Lung cancer patient Don Stranathan
When lung cancer patient Don Stranathan developed a blood clot in his leg, he was told to contact his oncologist for a scan. Blood clots can be a sign of cancer progression. Photo courtesy of Don Stranathan

Clotting can also become a recurring problem. Stranathan was put on the blood thinner warfarin after the clot in his leg dissolved, but he quickly developed a second clot, which required additional treatment. Months later, two more clots ended up lodging in his lung as pulmonary emboli and nearly killed him, but his doctors were finally able to dissolve those and eventually he went back on heparin, which he now injects every morning and night.

“Once you’re prone to clots, you’re always going to be prone to them,” he said.

Clotting, of course, is beneficial when you’ve got an injury or a cut — it stops the bleeding so the body can heal. The potential for harm comes when a clot forms in the deep veins within the leg, groin or arm, then breaks loose and travels. If the clot, or embolus, travels to the lungs it can create a blockage known as a pulmonary embolism; if a clot travels all the way to the brain, it can cut off blood flow and cause an ischemic stroke.

Any of these scenarios can result in serious damage or death, one reason why there’s an urgent need to stratify patients — figure out who’s most at risk — and then find ways to reduce that risk. But there’s also a need to raise awareness of the issue — both in clinicians and in patients, Lyman said.

“Blood clots are not at the top of the list of things doctors worry about or discuss with patients,” he said. “And they’re not on patients’ minds either. When they’re first diagnosed, they’re in a maze; they’re being told about their treatment and side effects like nausea, infection and hair loss.”

Martha Carlson, a 54-year-old metastatic breast cancer patient from Brookfield, Illinois, felt blindsided when she developed a cluster of clots around her port during chemo.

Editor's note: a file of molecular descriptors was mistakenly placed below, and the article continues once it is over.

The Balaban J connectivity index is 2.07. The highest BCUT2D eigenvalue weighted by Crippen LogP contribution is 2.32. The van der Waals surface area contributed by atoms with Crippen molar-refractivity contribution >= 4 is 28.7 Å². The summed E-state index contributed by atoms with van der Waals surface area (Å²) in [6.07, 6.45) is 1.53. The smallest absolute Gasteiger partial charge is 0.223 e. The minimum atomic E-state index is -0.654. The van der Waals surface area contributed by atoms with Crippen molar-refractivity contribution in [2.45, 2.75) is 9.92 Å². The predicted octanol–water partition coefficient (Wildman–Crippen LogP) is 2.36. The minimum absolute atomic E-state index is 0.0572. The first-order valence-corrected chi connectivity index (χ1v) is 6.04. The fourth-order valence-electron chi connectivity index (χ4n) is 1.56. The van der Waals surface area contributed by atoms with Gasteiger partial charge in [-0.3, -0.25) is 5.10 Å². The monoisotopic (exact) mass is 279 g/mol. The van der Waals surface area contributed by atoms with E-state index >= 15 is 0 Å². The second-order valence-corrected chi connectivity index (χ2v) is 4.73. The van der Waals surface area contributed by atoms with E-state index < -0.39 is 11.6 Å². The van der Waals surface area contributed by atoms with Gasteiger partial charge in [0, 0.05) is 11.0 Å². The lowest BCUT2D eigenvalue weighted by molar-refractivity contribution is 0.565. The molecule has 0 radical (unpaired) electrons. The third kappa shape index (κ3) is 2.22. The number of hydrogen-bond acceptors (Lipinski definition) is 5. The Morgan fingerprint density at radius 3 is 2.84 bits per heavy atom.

“I had no idea that this was a risk for people who have cancer until after I got out of the hospital,” she said. “Maybe I was alerted to the danger but I didn’t hear it because there was so much happening during those first stages.”


Deep vein thrombosis may cause the following to occur around the area of a blood clot:

  • Swelling
  • Pain or tenderness
  • Increased warmth, cramps, or aching in the area that is swollen or painful (usually the calf or thigh)
  • Red or discolored skin

Signs and symptoms of pulmonary embolism include:

  • Shortness of breath
  • Pain with deep breathing
  • Rapid breathing
  • Increased heart rate

Less common signs and symptoms of pulmonary embolism may include coughing, with or without blood; feelings of anxiety or dread; light-headedness or fainting; and sweating.

Contact your doctor right away if you suspect that you have signs or symptoms of VTE (venous thromboembolism). Deep vein thrombosis should be taken seriously, as it may lead to pulmonary embolism.

Courtesy of the National Heart, Lung and Blood Institute. More information.

Who’s at risk for blood clots?

Lyman said there’s “no question" ports or catheters in general foster the development of blood clots, usually in the arm, but these clots are rarely fatal. And not all cancers promote clotting. In fact, most patients don’t get blood clots, he said.

Cancers that are more prone to clots include gastrointestinal cancers like stomach and pancreatic, lung cancers, lymphomas, ovarian cancers, and genitourinary cancers like bladder and testicular. Obesity can also be a risk factor for blood clots; some people also carry a genetic mutation that can make them more susceptible.

In 2008, Lyman and his research partner (and spouse) Dr. Nicole Kuderer along with colleague Dr. Alok Khorana, now at the Cleveland Clinic, and others created a risk model — known as the Khorana score — that’s now commonly used to identify which patients are more at risk for clotting.